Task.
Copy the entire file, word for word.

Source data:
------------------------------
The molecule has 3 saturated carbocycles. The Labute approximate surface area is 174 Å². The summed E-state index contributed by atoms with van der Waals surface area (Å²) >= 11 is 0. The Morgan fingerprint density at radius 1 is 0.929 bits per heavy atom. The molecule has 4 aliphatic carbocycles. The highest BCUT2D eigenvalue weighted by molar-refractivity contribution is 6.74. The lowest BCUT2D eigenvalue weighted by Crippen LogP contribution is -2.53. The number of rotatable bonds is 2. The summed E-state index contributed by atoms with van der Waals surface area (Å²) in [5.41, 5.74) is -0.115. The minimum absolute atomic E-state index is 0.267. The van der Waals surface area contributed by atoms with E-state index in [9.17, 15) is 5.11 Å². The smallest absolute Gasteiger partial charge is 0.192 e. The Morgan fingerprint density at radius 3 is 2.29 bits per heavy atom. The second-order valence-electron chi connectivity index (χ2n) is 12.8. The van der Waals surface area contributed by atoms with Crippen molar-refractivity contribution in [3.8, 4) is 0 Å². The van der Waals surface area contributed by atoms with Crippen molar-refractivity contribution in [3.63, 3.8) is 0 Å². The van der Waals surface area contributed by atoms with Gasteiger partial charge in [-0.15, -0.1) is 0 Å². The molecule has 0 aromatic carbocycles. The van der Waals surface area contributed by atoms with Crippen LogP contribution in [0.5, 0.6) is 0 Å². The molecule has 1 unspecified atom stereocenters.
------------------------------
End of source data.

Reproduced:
The molecule has 3 saturated carbocycles. The Labute approximate surface area is 174 Å². The summed E-state index contributed by atoms with van der Waals surface area (Å²) >= 11 is 0. The Morgan fingerprint density at radius 1 is 0.929 bits per heavy atom. The molecule has 4 aliphatic carbocycles. The highest BCUT2D eigenvalue weighted by molar-refractivity contribution is 6.74. The lowest BCUT2D eigenvalue weighted by Crippen LogP contribution is -2.53. The number of rotatable bonds is 2. The summed E-state index contributed by atoms with van der Waals surface area (Å²) in [5.41, 5.74) is -0.115. The minimum absolute atomic E-state index is 0.267. The van der Waals surface area contributed by atoms with E-state index in [9.17, 15) is 5.11 Å². The smallest absolute Gasteiger partial charge is 0.192 e. The Morgan fingerprint density at radius 3 is 2.29 bits per heavy atom. The second-order valence-electron chi connectivity index (χ2n) is 12.8. The van der Waals surface area contributed by atoms with Crippen molar-refractivity contribution in [3.8, 4) is 0 Å². The van der Waals surface area contributed by atoms with Crippen molar-refractivity contribution in [3.63, 3.8) is 0 Å². The van der Waals surface area contributed by atoms with Gasteiger partial charge in [-0.15, -0.1) is 0 Å². The molecule has 0 aromatic carbocycles. The van der Waals surface area contributed by atoms with Crippen LogP contribution in [0.5, 0.6) is 0 Å². The molecule has 1 unspecified atom stereocenters.